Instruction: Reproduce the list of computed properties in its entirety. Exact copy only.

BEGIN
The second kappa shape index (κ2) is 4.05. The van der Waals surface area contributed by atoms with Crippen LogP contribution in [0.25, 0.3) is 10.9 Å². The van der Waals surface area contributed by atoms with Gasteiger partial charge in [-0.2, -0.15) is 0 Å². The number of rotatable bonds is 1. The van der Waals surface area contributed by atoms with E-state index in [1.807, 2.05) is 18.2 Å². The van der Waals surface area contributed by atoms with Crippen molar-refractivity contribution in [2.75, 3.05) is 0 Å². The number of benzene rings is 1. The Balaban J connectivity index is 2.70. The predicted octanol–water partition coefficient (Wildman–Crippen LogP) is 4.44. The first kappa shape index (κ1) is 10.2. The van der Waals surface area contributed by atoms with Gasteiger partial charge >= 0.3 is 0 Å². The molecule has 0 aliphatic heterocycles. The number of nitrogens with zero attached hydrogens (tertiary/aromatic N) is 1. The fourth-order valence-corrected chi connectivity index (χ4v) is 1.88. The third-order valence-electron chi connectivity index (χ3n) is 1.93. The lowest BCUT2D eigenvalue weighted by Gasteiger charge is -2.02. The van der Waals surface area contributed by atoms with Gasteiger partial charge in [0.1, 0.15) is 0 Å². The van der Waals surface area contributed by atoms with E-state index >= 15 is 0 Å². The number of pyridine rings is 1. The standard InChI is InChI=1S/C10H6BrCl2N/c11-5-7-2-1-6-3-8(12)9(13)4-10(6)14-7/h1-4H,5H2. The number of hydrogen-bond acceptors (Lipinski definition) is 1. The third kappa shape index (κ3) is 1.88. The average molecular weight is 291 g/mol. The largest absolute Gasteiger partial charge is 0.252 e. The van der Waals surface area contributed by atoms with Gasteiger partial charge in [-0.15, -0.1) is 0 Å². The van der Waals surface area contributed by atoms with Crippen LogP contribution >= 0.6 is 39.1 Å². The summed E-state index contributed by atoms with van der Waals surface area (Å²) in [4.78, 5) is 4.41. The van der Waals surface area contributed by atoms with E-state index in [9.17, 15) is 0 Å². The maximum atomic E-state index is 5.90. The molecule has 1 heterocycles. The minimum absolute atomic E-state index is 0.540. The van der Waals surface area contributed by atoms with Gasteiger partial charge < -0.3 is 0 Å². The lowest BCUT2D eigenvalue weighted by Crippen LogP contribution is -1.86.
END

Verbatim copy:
The second kappa shape index (κ2) is 4.05. The van der Waals surface area contributed by atoms with Crippen LogP contribution in [0.25, 0.3) is 10.9 Å². The van der Waals surface area contributed by atoms with Gasteiger partial charge in [-0.2, -0.15) is 0 Å². The number of rotatable bonds is 1. The van der Waals surface area contributed by atoms with E-state index in [1.807, 2.05) is 18.2 Å². The van der Waals surface area contributed by atoms with Crippen molar-refractivity contribution in [2.75, 3.05) is 0 Å². The number of benzene rings is 1. The Balaban J connectivity index is 2.70. The predicted octanol–water partition coefficient (Wildman–Crippen LogP) is 4.44. The first kappa shape index (κ1) is 10.2. The van der Waals surface area contributed by atoms with Gasteiger partial charge >= 0.3 is 0 Å². The molecule has 0 aliphatic heterocycles. The number of nitrogens with zero attached hydrogens (tertiary/aromatic N) is 1. The fourth-order valence-corrected chi connectivity index (χ4v) is 1.88. The third-order valence-electron chi connectivity index (χ3n) is 1.93. The lowest BCUT2D eigenvalue weighted by Gasteiger charge is -2.02. The van der Waals surface area contributed by atoms with Gasteiger partial charge in [0.1, 0.15) is 0 Å². The van der Waals surface area contributed by atoms with E-state index >= 15 is 0 Å². The number of pyridine rings is 1. The standard InChI is InChI=1S/C10H6BrCl2N/c11-5-7-2-1-6-3-8(12)9(13)4-10(6)14-7/h1-4H,5H2. The number of hydrogen-bond acceptors (Lipinski definition) is 1. The third kappa shape index (κ3) is 1.88. The average molecular weight is 291 g/mol. The largest absolute Gasteiger partial charge is 0.252 e. The van der Waals surface area contributed by atoms with Gasteiger partial charge in [-0.15, -0.1) is 0 Å². The van der Waals surface area contributed by atoms with Crippen LogP contribution >= 0.6 is 39.1 Å². The summed E-state index contributed by atoms with van der Waals surface area (Å²) in [4.78, 5) is 4.41. The van der Waals surface area contributed by atoms with E-state index in [9.17, 15) is 0 Å². The maximum atomic E-state index is 5.90. The molecule has 1 heterocycles. The minimum absolute atomic E-state index is 0.540. The van der Waals surface area contributed by atoms with Gasteiger partial charge < -0.3 is 0 Å². The lowest BCUT2D eigenvalue weighted by Crippen LogP contribution is -1.86.